Well, that was ugly. Another caucus, another controversy. Between the Democratic Party invention known as the “Super Delegate” and the insane caucus process, this Democratic Party is decidedly UN-democratic.
There were so many problems with Saturday’s Nevada caucus that I don’t even know where to begin. The biggest problems surfaced in Las Vegas where there was a misunderstanding about whether or not a Clinton surrogate should be allowed to act as translator (more on this story tomorrow), and with sleazy, backroom, old-school politics changing the entire game.
Jon Ralston has been covering Nevada politics better than anyone else called out Harry Reid for his slimy, underhanded machinations that gave the win to Hillary Clinton:
Last Saturday may well have been the day that altered the course of the Democratic presidential race — when Hillary Clinton blunted Bernie Sanders’ campaign. After she was forced to work as hard as she ever has for a week (with a little help from a lot of friends), she was sling-shotted with new momentum into South Carolina’s primary this Saturday and Super Tuesday on March 1. Nevada could indeed prove to be the contest that saved Clinton’s campaign.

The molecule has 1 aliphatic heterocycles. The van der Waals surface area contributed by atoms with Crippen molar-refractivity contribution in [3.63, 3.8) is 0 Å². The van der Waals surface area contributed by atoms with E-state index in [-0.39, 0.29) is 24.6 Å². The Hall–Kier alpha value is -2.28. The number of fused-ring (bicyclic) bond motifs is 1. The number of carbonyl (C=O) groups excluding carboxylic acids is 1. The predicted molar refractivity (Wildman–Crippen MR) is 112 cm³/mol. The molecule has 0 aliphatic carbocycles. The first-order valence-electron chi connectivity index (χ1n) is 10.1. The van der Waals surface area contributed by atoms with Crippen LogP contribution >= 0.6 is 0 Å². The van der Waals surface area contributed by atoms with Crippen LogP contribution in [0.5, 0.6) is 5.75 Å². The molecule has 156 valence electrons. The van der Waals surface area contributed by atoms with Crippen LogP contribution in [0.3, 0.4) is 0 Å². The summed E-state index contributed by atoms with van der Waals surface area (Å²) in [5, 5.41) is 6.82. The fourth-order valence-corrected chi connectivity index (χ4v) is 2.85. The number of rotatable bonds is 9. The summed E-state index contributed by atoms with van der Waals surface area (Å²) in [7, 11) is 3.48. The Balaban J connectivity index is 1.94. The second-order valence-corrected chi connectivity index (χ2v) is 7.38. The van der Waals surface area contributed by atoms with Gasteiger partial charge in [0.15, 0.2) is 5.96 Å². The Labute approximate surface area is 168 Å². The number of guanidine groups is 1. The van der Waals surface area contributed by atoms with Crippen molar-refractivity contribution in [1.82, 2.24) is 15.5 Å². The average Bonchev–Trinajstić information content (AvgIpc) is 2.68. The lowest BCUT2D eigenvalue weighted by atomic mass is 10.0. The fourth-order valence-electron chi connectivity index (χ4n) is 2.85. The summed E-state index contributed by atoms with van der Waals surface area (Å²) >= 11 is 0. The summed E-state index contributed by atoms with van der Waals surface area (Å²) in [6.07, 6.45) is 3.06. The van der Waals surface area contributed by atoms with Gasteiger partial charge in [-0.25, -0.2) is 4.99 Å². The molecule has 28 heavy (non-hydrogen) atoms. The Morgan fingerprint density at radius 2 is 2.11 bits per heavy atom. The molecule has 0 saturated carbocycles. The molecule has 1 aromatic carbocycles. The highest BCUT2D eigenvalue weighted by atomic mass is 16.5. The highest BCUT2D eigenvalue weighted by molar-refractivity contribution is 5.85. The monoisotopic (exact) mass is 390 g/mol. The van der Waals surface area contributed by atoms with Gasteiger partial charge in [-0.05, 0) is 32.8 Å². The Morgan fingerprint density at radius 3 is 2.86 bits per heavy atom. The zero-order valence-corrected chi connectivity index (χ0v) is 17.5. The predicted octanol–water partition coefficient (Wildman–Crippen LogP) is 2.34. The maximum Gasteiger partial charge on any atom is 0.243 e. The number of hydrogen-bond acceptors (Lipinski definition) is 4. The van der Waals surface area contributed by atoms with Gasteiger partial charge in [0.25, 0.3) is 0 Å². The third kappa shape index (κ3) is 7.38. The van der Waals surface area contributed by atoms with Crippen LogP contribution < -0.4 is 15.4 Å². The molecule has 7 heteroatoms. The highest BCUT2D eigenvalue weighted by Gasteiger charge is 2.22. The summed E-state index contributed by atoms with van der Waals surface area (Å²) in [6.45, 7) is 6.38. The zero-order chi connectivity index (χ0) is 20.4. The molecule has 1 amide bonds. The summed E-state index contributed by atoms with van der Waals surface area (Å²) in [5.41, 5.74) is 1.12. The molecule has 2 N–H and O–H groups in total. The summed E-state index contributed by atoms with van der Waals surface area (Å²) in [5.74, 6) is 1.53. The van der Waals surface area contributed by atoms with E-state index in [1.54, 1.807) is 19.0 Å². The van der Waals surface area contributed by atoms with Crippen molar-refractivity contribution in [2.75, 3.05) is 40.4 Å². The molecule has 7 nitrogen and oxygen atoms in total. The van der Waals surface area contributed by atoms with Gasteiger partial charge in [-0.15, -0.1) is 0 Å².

But the caucuses, which Clinton won by about 5 percentage points, also cemented Prince Harry as a man Machiavelli would have bowed to, a man with one eye who still sees the field better and is still more dangerous, effective and cunning than any pol the state (the country?) has ever seen. Clinton might not have won Nevada if Reid had not interceded last week, when the man feigning neutrality saw what everyone in the Democratic elite saw: Sanders erasing a once mountainous lead and on the verge of perhaps winning Nevada and rendering inoperative the “Hillary is more electable” argument.
The story of the Nevada caucuses is that a lame-duck senator and a self-neutered union conspired to revive the Clinton campaign in a remarkable bit of backroom maneuvering that helped Madame Secretary crush Sanders in Clark County, the key to winning almost any statewide election. Combined with a Clinton machine, erected last spring and looking invincible, that suddenly had to scrape the rust off its gears and turn out her voters, Caucus Day also was a remarkable story of an indomitable candidate, her nonpareil Nevada staff and a ragtag but committed Sanders operation that made them sweat.